Smith and Wesson is known as one of the oldest firearms makers in the United States, and they’re famous for their budget guns. Will their M&P AR platform live up to the test? Let’s find out.
The M&P15 isn’t exactly a competition gun, but the accuracy is very respectable. At fifty yards, I was consistently keeping 1.5 inch groupings on man-sized targets which pleasantly surprised me.
It’s extremely easy to acquire targets with this AR, and the nearly pinpoint accuracy made me feel like I was firing a high-end AR. Great accuracy means great effect, so easily a 10/10 on accuracy in my book.
Despite being a budget AR, the M&P15 is built to military specs and therefore not always the smoothest. However, this rifle is definitely tough and able to perform. I only encountered one malfunction with this AR, which was more than likely due to switching to an extremely low-tier ammo.
I fired this all day in a humid, extremely rainy environment and I was blown away by how durable it was. Smith and Wesson built this rifle to be tough as nails, and it will stand the tests thrown at it. For budget ARs it is one of the most reliable on the market.
Built to be tough and work when you need it most, this AR isn’t going to fire like some tricked-out SIG AR variant. It handles well but isn’t buttery smooth, which is perfectly fine as it’s intended to be reliable, not a sports car.
Reloads, however, were exceptionally smooth on the M&P15, and I was extremely happy with it’s user-friendliness, making it excellent for gun users of any experience level. Taking corners or quickly acquiring new targets was also very good to the excellent ergonomics of this rifle.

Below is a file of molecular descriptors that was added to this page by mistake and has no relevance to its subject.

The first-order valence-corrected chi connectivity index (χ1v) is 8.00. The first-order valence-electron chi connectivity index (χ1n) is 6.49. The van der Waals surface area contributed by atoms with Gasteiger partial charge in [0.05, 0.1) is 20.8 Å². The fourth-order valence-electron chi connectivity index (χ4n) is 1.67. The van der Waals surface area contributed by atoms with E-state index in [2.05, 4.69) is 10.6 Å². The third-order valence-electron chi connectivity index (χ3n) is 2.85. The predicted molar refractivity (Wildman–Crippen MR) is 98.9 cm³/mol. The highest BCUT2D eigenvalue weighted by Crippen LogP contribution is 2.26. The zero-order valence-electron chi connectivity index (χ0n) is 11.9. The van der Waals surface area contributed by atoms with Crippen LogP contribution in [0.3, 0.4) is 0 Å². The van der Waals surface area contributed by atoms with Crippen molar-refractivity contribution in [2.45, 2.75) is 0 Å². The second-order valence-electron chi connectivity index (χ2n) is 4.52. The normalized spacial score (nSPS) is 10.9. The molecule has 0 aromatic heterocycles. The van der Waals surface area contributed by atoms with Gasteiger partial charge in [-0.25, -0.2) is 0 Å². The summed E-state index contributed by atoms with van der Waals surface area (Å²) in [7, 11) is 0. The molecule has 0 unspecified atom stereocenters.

With about 6.5 pounds of trigger pull, the M&P is a relatively light trigger pull, which was surprising. This allows for a pleasurable rifle to shoot for even the most novice shooter; a huge plus for this rifle.
Even with dirt and grit getting inside the inner-workings of the M&P15, the trigger never once failed to function properly. You may feel a bit of grittiness, but it will not let you down, arguably the most important trait in any rifle’s trigger mechanism.
Magazine & Reloading
The thirty round MAGPUL magazine that comes with the M&P15 is no frills, but extremely reliable and functional. This is perfectly up to par with even high-priced AR configurations, so I give this a 10/10.
Reloading was identical to any other AR platform, and my reloads were consistently under six seconds. For a ‘budget’ AR, you will feel like you are using a customized weapon and shooters of any experience level will have no trouble during reloads.
Length and Weight
At thirty-five inches, the M&P15 is standard for most M4-based AR designs and is extremely suitable for all situations and environments. Even while maneuvering in close quarters, I had no issues moving this rifle through doorways or narrow hallways, a very pleasant surprise for a budget AR.
Right below seven pounds, I found this to be an ideal weight since it will be a comfortable feel for those who are just being introduced to the AR platforms. I found no unreasonable climb in the rifle due to the light weight, and because of this light weight I experienced no fatigue after long-term firing.
Recoil? It’s pretty much non-existent on the M&P15. This helps contribute to its exceptional accuracy, and truly makes it a fun rifle to shoot. The ability to keep on target and put accurate lead downrange makes this the best budget AR I’ve ever fired.
For $600, there is literally no better deal on the market for a high-quality budget AR. This low price allows you to also put money into customizing your weapon to your particular preferences or needs, like holographic sights, ACOGs, scopes, etc.
You would be foolish to not purchase this rifle. It is such a quality piece for such a low price, and is truly one of the best weapons Smith & Wesson has ever made. It’s tough, reliable, and extremely modular, making it modern and relevant in an era of ever-growing popularity of AR platforms.
Richard Douglas is a long time shooter, outdoor enthusiast and technologist. He is the founder and editor of Scopes Field. Columnist at The National Interest, Cheaper Than Dirt, Daily Caller and other publications.